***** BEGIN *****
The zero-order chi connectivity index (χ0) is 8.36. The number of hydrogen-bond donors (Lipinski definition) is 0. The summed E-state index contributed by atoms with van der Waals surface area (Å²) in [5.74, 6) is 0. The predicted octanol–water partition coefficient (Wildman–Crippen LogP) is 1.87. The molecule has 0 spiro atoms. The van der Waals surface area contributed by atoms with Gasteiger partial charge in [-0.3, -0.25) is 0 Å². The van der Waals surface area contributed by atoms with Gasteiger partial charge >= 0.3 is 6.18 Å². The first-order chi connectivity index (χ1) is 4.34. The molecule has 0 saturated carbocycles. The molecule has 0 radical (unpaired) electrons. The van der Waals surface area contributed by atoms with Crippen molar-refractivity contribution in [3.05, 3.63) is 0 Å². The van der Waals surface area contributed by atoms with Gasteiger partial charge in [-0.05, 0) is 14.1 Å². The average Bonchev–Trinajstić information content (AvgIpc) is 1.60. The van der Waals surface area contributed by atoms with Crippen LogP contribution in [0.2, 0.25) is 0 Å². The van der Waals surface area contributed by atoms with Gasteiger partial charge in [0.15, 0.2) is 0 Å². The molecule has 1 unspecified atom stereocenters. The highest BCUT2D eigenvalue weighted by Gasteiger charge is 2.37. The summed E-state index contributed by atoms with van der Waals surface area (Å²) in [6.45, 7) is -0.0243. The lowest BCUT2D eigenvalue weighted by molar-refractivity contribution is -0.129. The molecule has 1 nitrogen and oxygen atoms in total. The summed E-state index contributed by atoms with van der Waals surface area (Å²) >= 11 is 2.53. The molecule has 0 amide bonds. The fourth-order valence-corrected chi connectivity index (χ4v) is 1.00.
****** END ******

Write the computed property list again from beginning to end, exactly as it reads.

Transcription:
The zero-order chi connectivity index (χ0) is 8.36. The number of hydrogen-bond donors (Lipinski definition) is 0. The summed E-state index contributed by atoms with van der Waals surface area (Å²) in [5.74, 6) is 0. The predicted octanol–water partition coefficient (Wildman–Crippen LogP) is 1.87. The molecule has 0 spiro atoms. The van der Waals surface area contributed by atoms with Gasteiger partial charge in [-0.3, -0.25) is 0 Å². The van der Waals surface area contributed by atoms with Gasteiger partial charge >= 0.3 is 6.18 Å². The first-order chi connectivity index (χ1) is 4.34. The molecule has 0 saturated carbocycles. The molecule has 0 radical (unpaired) electrons. The van der Waals surface area contributed by atoms with Crippen molar-refractivity contribution in [3.05, 3.63) is 0 Å². The van der Waals surface area contributed by atoms with Gasteiger partial charge in [-0.05, 0) is 14.1 Å². The average Bonchev–Trinajstić information content (AvgIpc) is 1.60. The van der Waals surface area contributed by atoms with Crippen LogP contribution in [0.2, 0.25) is 0 Å². The van der Waals surface area contributed by atoms with Gasteiger partial charge in [0.15, 0.2) is 0 Å². The molecule has 1 unspecified atom stereocenters. The highest BCUT2D eigenvalue weighted by Gasteiger charge is 2.37. The summed E-state index contributed by atoms with van der Waals surface area (Å²) in [6.45, 7) is -0.0243. The lowest BCUT2D eigenvalue weighted by molar-refractivity contribution is -0.129. The molecule has 1 nitrogen and oxygen atoms in total. The summed E-state index contributed by atoms with van der Waals surface area (Å²) >= 11 is 2.53. The molecule has 0 amide bonds. The fourth-order valence-corrected chi connectivity index (χ4v) is 1.00.